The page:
It unusual to hear about the reappearance of a species at risk. Luckily one such beautiful organism now seems to be in recovery and on its way to the original count. A rare mammal and an endangered species – the Indus River Dolphin have increased in quite a large number due to the efforts of the conservatory authority and community members. It was expected to become extinct had the efforts of WWF and committed community members not begun on time.
The Indus River Dolphin is a precious animal that has a long history in the region of Sindh. Around 1000 types of these Dolphins exist near the lower region of the Indus River. These are one-of-a-kind organisms and are among the four dolphin species and subspecies on the planet that live in freshwater. They are blind by sight and use sounds and echolocation to communicate and hunt smaller water organisms like prawns and catfish etc.
The decline in its population occurred due to many reasons that gradually became a combined threat to its existence. It once existed on roughly 3500 km region, that spanned the Indus River and its side channels. Due to the rise in the agriculture industry, 80 percent of its habitat was lost and it was limited to less than 200 km. Water pollution is one of the major reasons and which has now extended from oceans and beaches to rivers, which were previously not that much affected because of being at a distance from the urban areas.
Poaching and construction of canals that are used for irrigation is another major issue. The region is fertile and rich for growing crops and it plays a big role in the agronomic income of the country. Framers use water from the five rivers and Indus being the biggest of them all, contributes a large quantity. Due to the creation of the irrigation canals for crop fields, the water is diverted leading to a damaged habitat for the Indus Dolphin. Sometimes, the dolphins get trapped in the canals and are unable to make a way out. They also get trapped in the fishing nets and are left to die for they have no place in the market for those fishermen.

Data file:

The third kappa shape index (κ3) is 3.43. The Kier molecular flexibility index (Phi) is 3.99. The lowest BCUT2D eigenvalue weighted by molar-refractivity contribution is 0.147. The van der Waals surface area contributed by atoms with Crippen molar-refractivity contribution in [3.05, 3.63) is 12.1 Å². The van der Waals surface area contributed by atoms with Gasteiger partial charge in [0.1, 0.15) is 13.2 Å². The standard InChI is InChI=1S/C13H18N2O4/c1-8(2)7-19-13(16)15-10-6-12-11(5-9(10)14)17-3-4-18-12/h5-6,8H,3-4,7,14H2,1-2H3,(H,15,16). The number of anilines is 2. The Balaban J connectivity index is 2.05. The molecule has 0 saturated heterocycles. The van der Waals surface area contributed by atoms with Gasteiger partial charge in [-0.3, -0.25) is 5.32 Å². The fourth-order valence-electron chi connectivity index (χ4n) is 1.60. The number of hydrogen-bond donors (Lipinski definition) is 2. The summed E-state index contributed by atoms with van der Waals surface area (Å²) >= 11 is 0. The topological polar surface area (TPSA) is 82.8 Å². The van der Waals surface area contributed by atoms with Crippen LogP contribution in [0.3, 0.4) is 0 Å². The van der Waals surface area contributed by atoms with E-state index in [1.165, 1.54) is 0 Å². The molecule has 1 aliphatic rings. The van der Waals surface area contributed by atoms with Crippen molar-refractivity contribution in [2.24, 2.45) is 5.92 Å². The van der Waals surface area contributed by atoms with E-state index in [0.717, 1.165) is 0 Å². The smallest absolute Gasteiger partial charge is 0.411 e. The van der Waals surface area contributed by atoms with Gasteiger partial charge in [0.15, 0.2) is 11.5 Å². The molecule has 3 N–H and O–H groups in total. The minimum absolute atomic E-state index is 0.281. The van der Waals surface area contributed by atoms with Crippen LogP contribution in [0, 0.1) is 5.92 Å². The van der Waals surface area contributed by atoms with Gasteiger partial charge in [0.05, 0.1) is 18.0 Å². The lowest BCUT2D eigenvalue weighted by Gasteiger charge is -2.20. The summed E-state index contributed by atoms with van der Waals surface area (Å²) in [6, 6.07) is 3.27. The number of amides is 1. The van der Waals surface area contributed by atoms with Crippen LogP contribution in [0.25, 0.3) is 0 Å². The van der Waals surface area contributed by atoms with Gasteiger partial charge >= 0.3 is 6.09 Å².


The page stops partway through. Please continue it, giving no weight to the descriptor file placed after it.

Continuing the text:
Many projects for the conservation and protection of these dolphins started under the banner of World Wide Fund Pakistan, in collaboration with the Government. The help of local communities was deemed necessary especially those who lived near its identified habitats. Handing the management over to them proved to be successful not just for the dolphins but for the community as well who got a chance to work in their own area for a good cause.
WWF noticed that this initiative that recruited young as well as experienced individuals, who were trained about the conservation methods, was the best practice for the long-term survival of the species. Named the “Dolphin Rescue Volunteers”, these people were tasked to routinely check the habitat and make reports that can then be evaluated to improve the conservation methods. A survey conducted by WWF showed that there was approximately a 50% rise in the number of the Indus River dolphins, which was more than the estimated amount at the beginning of this millennium when they were about to go extinct. In a time when it seems rather impossible to protect the animals who are in danger, this seems rather astonishing and remarkable how working together with locals, conservationists and governments can save them.